I’ve disappeared again, I know. Christmas got so busy here I barely had chance to actually celebrate it. I was knitting Christmas gifts up to the 11th hour and I had commissions to complete too. But you didn’t come here to listen to me winging! I know that much
My new pattern for Let’s Knit magazine is out today and I wanted to tell you all about it.
As soon as I saw the lace used in the Saadi wrap I knew it had to be made into something that let it be itself. I know that sounds proper poncy, but what I mean is, it didn’t need to be messed about with. It just wanted to be knitted and show itself. Like, “Look at me. How cool am I?” kinda thing… Yeah well. So I decided to make a straight, easy to adjust wrap / shawl that embraced the lace work. I added a picot edge to keep it simple and knitted my swatch.
- Saadi Swatch
Then, with the swatch in mind and knowing I wanted to make a wrap, I drew my sketch:
- Saadi Wrap Sketch
I was quite happy with the sketch. A few people have asked me about the croquis I use (the female figure). I got them from here. A great resource if, like me, you can’t really draw too well. I am determined to learn to draw croquis this year though. It’s on my to do list.
I like to name my patterns with something that means something to me or to the pattern. After looking up tulips and flowers and endless trails to find something suitable, I came across Saadi Shirazi, a Persian poet from the medieval times. One of his most famous works was The Gulistan (The Rose Garden) which contains this verse:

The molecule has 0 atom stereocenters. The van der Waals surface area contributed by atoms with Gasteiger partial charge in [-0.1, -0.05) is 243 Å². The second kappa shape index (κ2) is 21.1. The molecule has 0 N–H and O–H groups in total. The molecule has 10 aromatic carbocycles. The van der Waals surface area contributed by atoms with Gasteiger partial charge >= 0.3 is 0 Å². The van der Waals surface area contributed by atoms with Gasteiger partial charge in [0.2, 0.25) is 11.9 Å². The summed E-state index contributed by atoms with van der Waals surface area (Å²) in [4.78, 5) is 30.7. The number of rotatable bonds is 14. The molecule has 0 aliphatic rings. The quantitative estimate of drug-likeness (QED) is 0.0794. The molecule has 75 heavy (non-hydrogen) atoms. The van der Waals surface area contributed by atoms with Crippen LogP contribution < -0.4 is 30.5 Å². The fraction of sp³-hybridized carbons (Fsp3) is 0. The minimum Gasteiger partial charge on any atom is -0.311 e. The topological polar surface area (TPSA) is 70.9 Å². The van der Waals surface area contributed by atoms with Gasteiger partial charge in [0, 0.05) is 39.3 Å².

Its red roses were like the cheeks of belles,
Its hyacinths like the ringlets of mistresses
Protected from the inclemency of mid-winter
Like sucklings who have not yet tasted the nurse’s milk.
And branches with pomegranates upon them:
Fire suspended from the green-trees.
I thought that was beautiful and fitting for such a gorgeous lace and so decided Saadi would be the name of the wrap.
Then it was time for the submission:
I submitted this to the editor of Let’s Knit and waited. She accepted the design a week or so later and ordered my second yarn choice, the lovely Rowan Wool Cotton. As soon as it arrived I got to work.
To be honest, there is nothing else to tell. This was a straightforward pattern. My testers didn’t really have a problem. One tester preferred to knit it in lace weight yarn as she felt the pattern didn’t open up in the DK. I let her do that as I wanted to see the lace version, but my goal was to create a stunning lace wrap that could be worn in the colder climates. I knitted my sample, blocked it and parcelled it up for Let’s Knit.
This wrap is an easy knit but it takes time and concentration if you are not used to lace. I didn’t learn this pattern after so many repeats. I was still looking at what row came next even when I was nearing the finish at 100+ cms. However, if you are willing to put in the time and effort you will be rewarded with a beautiful piece.